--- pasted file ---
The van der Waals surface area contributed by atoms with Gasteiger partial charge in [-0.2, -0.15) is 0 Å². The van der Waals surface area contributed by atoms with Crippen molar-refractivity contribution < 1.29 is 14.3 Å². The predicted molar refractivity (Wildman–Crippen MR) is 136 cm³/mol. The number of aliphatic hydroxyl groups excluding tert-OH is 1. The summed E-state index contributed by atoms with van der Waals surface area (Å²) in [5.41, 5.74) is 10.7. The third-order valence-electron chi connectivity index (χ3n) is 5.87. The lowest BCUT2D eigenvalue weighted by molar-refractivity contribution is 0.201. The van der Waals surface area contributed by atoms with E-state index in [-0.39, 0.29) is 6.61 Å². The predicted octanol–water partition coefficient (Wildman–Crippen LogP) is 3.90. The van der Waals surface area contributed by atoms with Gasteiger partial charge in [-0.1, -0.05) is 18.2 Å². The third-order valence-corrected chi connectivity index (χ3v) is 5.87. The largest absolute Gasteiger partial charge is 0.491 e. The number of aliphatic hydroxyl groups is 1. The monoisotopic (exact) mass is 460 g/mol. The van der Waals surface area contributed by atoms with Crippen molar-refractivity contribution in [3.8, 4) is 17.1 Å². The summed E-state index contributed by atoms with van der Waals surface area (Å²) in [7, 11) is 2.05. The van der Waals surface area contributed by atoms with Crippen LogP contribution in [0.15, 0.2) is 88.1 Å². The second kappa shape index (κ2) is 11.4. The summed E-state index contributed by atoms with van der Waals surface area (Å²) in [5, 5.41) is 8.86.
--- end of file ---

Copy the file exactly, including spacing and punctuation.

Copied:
The van der Waals surface area contributed by atoms with Gasteiger partial charge in [-0.2, -0.15) is 0 Å². The van der Waals surface area contributed by atoms with Crippen molar-refractivity contribution < 1.29 is 14.3 Å². The predicted molar refractivity (Wildman–Crippen MR) is 136 cm³/mol. The number of aliphatic hydroxyl groups excluding tert-OH is 1. The summed E-state index contributed by atoms with van der Waals surface area (Å²) in [5.41, 5.74) is 10.7. The third-order valence-electron chi connectivity index (χ3n) is 5.87. The lowest BCUT2D eigenvalue weighted by molar-refractivity contribution is 0.201. The van der Waals surface area contributed by atoms with E-state index in [-0.39, 0.29) is 6.61 Å². The predicted octanol–water partition coefficient (Wildman–Crippen LogP) is 3.90. The van der Waals surface area contributed by atoms with Gasteiger partial charge in [-0.1, -0.05) is 18.2 Å². The third-order valence-corrected chi connectivity index (χ3v) is 5.87. The largest absolute Gasteiger partial charge is 0.491 e. The number of aliphatic hydroxyl groups is 1. The monoisotopic (exact) mass is 460 g/mol. The van der Waals surface area contributed by atoms with Crippen molar-refractivity contribution in [3.8, 4) is 17.1 Å². The summed E-state index contributed by atoms with van der Waals surface area (Å²) in [7, 11) is 2.05. The van der Waals surface area contributed by atoms with Crippen LogP contribution in [0.15, 0.2) is 88.1 Å². The second kappa shape index (κ2) is 11.4. The summed E-state index contributed by atoms with van der Waals surface area (Å²) in [5, 5.41) is 8.86.